The best Chilean drinks to pair with any ‘dieciocho’ celebration
As Chileans bust out the asados and gather together to celebrate the country’s independence, This is Chile shares the classic beverages to complete any party.
Tuesday, September 17, 2013
Friends enjoy some terremotos in Santiago during fiestas patrias. Photo courtesy of santiagoteconozco.wordpress.com
Dieciocho, a time for Chileans to celebrate the country’s independence from Spain, is marked by huge celebrations across the country as well as with close knit family parties and barbeques. Whatever the venue, however, all fiestas patrias festivities are sure to include massive amounts of delicious food and tasty drinks.
Celebrations are sure to include many favorite Chilean classics and drinks that shine at this time of year. This is Chile has put together a list of some of the most popular choices to help you get a true taste of el dieciocho.
Terremoto: This drink, whose name literally means “earthquake” is known to pack a serious punch. It is made with a pipeño wine, a sweet white wine made in Chile with a very short fermentation period, a little bitters or fernet and grenadine, topped with pineapple ice cream. Although a favorite for fiestas patrias, take care with the terremotos as their sweetness can mask its alcohol content and leave you as rocked as the name suggests!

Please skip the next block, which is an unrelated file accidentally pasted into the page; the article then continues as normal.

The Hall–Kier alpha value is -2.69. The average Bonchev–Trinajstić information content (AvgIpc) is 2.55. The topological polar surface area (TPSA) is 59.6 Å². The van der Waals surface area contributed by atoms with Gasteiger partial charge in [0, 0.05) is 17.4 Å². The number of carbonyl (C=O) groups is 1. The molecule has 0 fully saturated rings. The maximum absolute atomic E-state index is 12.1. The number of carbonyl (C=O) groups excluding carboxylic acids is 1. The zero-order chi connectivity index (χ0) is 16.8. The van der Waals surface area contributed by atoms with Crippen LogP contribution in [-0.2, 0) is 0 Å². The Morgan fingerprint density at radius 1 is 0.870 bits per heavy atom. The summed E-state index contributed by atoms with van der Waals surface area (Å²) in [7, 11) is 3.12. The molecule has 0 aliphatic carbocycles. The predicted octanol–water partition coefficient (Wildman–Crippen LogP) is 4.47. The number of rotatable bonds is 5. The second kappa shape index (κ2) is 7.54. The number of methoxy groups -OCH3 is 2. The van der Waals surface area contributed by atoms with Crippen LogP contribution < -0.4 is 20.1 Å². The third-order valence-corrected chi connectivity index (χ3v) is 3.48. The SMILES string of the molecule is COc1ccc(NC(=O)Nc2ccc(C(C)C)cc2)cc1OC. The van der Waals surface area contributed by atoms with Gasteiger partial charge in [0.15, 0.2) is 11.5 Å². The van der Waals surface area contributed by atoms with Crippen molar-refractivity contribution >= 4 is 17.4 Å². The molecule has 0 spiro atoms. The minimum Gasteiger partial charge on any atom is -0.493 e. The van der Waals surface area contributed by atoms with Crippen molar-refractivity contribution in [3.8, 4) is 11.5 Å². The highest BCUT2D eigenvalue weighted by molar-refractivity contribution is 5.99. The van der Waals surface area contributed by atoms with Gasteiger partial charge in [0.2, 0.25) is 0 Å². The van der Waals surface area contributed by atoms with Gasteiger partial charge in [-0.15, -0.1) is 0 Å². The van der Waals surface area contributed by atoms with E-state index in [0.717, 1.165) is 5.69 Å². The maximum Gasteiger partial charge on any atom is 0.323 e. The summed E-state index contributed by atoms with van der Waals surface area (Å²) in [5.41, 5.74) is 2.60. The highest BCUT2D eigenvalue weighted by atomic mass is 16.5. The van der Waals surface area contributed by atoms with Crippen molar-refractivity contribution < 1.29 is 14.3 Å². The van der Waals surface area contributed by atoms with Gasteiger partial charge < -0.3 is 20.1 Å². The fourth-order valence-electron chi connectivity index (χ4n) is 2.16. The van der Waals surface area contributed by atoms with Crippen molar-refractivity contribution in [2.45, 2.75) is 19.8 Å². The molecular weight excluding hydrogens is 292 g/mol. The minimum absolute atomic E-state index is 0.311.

Borgoña and Clery: These two drinks are Chilean classics that highlight the country’s great wine, which is probably why they are so popular in the central region. Both are a mix of wine and fruit, the borgoña using red wine while a clery calls for white. Add a little sugar, some chirimoyas, strawberries or maybe even peaches and you are all set!
Chicha: There are many versions of chicha, but the kind most enjoyed during the fiestas patrias is made with fermented grape juice with orange slices thrown in for extra flavor. In the south of the country you can find chicha made from apples as well. The drink is very traditional and really adds a rustic flavor to any celebration. The best place to find a good glass of chicha is at a fonda or a vendor who has prepared the drink for the occasion, as it is hard to find in traditional supermarkets.
Pajarete: A favorite from the North, this sweet wine is similar to the pipeño used in terremotos only a little thicker, more fragrant and less alcoholic. It is popular in the Atacama and Coquimbo regions in the far North of Chile.
Piscola: And for those looking for an easy classic there is always piscola, a simple but tasty mix of pisco, a grape based alcohol native to Chile and southern Perú, and cola. It is also very easy to make variations substituting other sodas to suite your tastes.
Of course there are many more options for any dieciocho drink menu, and many ways to enjoy the fiestas patrias, just remember to celebrate responsibly!